This thing took like 3 times as long to set up because I also had to manage a pet. I decided to take the spirit beast that Blizzard helpfully put in the premade's stables for a spin, along with a bunch of points in BM and Aimed Shot plus Go for the Throat out of Marksman. In the past, my complaint about Hunters and Locks was that, after having played a Mage, being a ranged DPS class with a pet tanking for you felt like letting an NPC do all of the actually hard/dangerous work. I don't know if the BM Hunter has that problem or not, because stuff was dying so quickly that I barely had time to get a few shots off, much less pull aggro. As with the Warlock, I may have to go pull some elite mobs to actually learn anything about this spec.

Remaining on the to do list
The PTR's are going to be up for another week at a minimum, so I've still got some time to play around with these guys. If I'm going to try everything that I didn't get around to between this PTR and the last one, the remaining specs would be:
Demonlogy Warlock (not expecting to like it due to the pet tanking thing)
Assassination Rogue
Arms Warrior
A bit more quality time with all three trees of hunter (Survival sounds most interesting at the moment)
Perhaps experimenting with more conventional Death Knight specs (i.e. actually trying 51 point talents)

It was a bit of a whirlwind tour, and I'm sure I missed a lot of stuff from sheer lack of knowledge, but it was also a ton of fun to get to take basically the entire game for a test drive. Obviously, no class actually failed to kill non-elite mobs, so it's more a question for me of whether I liked how the playstyle felt, and a general personal preference for limited out of combat downtime over higher DPS but more time spend eating/drinking to recover afterwards. If anyone thinks I've missed something crucial about some of these classes, please let me know - like I said, I've got time to take another crack at these things, and the purpose of the exercise was to learn.


Anonymous said...

Excellent post!

By the way, although I've been incommunicado for quite some time, as soon as I saw the Cataclysm rumors on MMO Champ I thought of your ideas from several months back. I do hope it's something exciting that shakes up the current formula, rather than more of the same.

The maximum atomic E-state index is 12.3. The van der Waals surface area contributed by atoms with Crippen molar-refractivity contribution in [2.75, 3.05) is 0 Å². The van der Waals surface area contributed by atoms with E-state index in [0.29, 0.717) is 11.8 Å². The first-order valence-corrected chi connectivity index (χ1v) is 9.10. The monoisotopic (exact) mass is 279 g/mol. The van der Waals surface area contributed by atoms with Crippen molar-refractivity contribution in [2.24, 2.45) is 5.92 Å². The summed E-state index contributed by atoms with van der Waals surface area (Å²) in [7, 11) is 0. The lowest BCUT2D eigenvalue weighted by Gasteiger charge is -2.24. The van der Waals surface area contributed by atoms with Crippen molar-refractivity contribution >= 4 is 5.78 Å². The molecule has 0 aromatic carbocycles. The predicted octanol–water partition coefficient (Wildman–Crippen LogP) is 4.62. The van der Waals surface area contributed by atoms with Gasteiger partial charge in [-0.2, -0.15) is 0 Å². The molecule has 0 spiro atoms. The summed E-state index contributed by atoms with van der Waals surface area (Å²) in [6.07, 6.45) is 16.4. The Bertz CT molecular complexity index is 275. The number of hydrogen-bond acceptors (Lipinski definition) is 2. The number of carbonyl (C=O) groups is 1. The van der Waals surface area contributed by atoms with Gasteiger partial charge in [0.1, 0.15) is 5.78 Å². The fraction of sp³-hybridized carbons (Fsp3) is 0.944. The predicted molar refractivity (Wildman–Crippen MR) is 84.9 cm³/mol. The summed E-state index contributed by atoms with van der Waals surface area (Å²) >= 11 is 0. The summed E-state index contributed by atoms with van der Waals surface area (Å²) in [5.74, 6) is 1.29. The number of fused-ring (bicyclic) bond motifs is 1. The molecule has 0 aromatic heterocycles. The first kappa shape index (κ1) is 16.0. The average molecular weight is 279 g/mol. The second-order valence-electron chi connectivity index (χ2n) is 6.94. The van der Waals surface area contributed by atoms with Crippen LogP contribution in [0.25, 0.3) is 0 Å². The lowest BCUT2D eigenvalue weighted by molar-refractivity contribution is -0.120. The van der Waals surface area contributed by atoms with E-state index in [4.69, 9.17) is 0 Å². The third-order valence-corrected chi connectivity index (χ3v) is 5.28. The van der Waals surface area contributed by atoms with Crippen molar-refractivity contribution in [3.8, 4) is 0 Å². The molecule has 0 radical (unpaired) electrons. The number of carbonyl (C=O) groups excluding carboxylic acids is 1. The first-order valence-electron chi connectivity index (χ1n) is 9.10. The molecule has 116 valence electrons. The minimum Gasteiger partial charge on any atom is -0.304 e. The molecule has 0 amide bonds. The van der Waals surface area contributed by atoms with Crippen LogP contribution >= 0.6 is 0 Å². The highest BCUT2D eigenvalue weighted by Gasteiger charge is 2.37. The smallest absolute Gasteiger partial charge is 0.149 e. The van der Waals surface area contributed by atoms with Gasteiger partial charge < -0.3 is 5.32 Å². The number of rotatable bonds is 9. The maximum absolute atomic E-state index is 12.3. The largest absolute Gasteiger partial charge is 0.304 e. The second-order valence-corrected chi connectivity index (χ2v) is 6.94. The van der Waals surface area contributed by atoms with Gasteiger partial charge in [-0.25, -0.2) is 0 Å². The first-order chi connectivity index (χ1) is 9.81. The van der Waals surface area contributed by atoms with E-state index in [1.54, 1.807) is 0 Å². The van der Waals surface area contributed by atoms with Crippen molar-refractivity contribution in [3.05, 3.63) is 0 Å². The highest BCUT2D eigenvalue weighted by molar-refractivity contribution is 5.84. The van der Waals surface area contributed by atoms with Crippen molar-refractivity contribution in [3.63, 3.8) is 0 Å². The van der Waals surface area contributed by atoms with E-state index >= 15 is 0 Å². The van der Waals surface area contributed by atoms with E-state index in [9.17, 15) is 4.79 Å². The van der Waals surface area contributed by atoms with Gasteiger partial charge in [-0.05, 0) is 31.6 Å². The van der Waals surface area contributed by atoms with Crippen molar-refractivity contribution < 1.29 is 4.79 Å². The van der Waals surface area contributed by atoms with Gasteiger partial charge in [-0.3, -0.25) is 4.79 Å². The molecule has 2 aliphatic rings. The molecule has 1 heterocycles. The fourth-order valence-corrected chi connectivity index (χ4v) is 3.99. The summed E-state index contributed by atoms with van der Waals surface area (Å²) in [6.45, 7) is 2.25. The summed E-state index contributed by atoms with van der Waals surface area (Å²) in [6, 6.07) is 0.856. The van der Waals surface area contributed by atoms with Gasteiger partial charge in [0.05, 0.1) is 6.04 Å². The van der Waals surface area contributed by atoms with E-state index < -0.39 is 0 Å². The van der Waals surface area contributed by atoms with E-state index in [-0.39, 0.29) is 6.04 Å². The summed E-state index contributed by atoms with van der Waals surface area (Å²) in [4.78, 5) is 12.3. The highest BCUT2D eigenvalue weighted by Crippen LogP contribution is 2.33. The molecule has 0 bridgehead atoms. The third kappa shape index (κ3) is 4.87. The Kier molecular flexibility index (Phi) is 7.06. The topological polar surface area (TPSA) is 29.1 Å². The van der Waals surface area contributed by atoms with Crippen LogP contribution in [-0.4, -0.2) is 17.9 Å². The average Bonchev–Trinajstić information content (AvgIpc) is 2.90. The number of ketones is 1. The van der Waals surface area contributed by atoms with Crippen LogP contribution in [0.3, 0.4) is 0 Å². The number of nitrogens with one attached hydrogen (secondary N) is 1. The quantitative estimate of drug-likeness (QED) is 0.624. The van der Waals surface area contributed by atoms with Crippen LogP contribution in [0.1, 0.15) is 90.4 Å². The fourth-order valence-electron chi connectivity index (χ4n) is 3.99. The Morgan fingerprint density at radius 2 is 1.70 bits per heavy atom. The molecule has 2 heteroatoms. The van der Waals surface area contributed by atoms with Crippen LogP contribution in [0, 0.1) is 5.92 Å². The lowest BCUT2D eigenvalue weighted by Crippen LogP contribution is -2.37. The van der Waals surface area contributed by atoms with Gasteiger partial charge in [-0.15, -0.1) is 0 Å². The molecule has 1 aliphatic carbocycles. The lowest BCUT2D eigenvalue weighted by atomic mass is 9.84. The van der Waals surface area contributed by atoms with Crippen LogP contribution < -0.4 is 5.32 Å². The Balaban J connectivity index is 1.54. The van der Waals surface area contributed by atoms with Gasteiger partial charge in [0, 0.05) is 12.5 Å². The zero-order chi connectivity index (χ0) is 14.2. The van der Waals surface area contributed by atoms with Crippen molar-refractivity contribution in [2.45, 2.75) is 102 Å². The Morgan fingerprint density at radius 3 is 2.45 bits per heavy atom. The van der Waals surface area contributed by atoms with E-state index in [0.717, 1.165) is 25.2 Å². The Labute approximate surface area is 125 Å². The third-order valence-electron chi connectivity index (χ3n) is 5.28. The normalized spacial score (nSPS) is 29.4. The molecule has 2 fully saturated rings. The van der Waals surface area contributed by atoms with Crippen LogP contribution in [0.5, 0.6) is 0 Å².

Green Armadillo said...

Hey Fed! Was wondering what you've been up to, I sometimes wonder whether anonymous comments came from you since you used to post that way. :)

Of the reasons for believing the Cataclysm hype (MMO-Champion's credibility, general hand-waving about how the design makes sense), the fact that it would shake up the formula is actually an under-rated argument in favor. Blizzard has to be aware that their last two expansions were 10 levels, 1 continent, and that the response would be "same old, same old" if they did that again.

Xtian said...

I'm not surprised that things felt a little weird on nonelite mobs in Icecrown. So many of the specs are just going to not have time to bring their full range of abilities to bear. Not to mention the fact that we're left wondering if testing specs on basically the easiest type of content offered is the best way to feel out one's feelings for a spec.

Shadow priests, for example, are completely borked for random nonelites. To be fair, I'm Uld-25 geared, but killing nonelites is a joke. Mind Blast > Mind Flay > Mind Flay > SW:D - I'm not a DoT class, what are you talking about?

And some classes are actually going to have a much better playstyle when you're killing lots of them at once. Again, my shadow priest does better by DoTing a bunch of mobs and letting them chase me around while I find more to DoT. Can you imagine testing a Prot Pally by running up a single mob and hitting it with your mace? You'd be bored out of your mind.